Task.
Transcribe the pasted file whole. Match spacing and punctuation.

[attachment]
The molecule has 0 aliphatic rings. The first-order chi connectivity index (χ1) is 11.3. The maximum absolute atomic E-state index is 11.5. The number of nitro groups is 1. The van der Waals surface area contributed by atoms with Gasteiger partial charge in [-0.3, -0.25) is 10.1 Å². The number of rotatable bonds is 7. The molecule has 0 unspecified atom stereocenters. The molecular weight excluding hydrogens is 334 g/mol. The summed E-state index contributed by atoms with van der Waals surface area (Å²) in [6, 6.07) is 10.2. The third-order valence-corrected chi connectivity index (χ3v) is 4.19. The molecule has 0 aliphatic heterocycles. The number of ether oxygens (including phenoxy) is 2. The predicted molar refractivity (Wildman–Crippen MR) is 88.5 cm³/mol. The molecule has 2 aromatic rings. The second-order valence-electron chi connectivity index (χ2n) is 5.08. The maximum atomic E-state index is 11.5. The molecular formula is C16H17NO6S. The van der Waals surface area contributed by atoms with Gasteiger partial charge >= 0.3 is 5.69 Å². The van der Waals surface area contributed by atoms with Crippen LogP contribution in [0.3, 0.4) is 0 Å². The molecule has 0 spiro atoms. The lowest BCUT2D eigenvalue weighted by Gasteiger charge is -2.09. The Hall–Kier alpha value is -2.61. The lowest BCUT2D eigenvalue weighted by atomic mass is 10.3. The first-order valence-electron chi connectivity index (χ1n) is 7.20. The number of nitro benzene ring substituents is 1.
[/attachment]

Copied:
The molecule has 0 aliphatic rings. The first-order chi connectivity index (χ1) is 11.3. The maximum absolute atomic E-state index is 11.5. The number of nitro groups is 1. The van der Waals surface area contributed by atoms with Gasteiger partial charge in [-0.3, -0.25) is 10.1 Å². The number of rotatable bonds is 7. The molecule has 0 unspecified atom stereocenters. The molecular weight excluding hydrogens is 334 g/mol. The summed E-state index contributed by atoms with van der Waals surface area (Å²) in [6, 6.07) is 10.2. The third-order valence-corrected chi connectivity index (χ3v) is 4.19. The molecule has 0 aliphatic heterocycles. The number of ether oxygens (including phenoxy) is 2. The predicted molar refractivity (Wildman–Crippen MR) is 88.5 cm³/mol. The molecule has 2 aromatic rings. The second-order valence-electron chi connectivity index (χ2n) is 5.08. The maximum atomic E-state index is 11.5. The molecular formula is C16H17NO6S. The van der Waals surface area contributed by atoms with Gasteiger partial charge >= 0.3 is 5.69 Å². The van der Waals surface area contributed by atoms with Crippen LogP contribution in [0.3, 0.4) is 0 Å². The molecule has 0 spiro atoms. The lowest BCUT2D eigenvalue weighted by Gasteiger charge is -2.09. The Hall–Kier alpha value is -2.61. The lowest BCUT2D eigenvalue weighted by atomic mass is 10.3. The first-order valence-electron chi connectivity index (χ1n) is 7.20. The number of nitro benzene ring substituents is 1.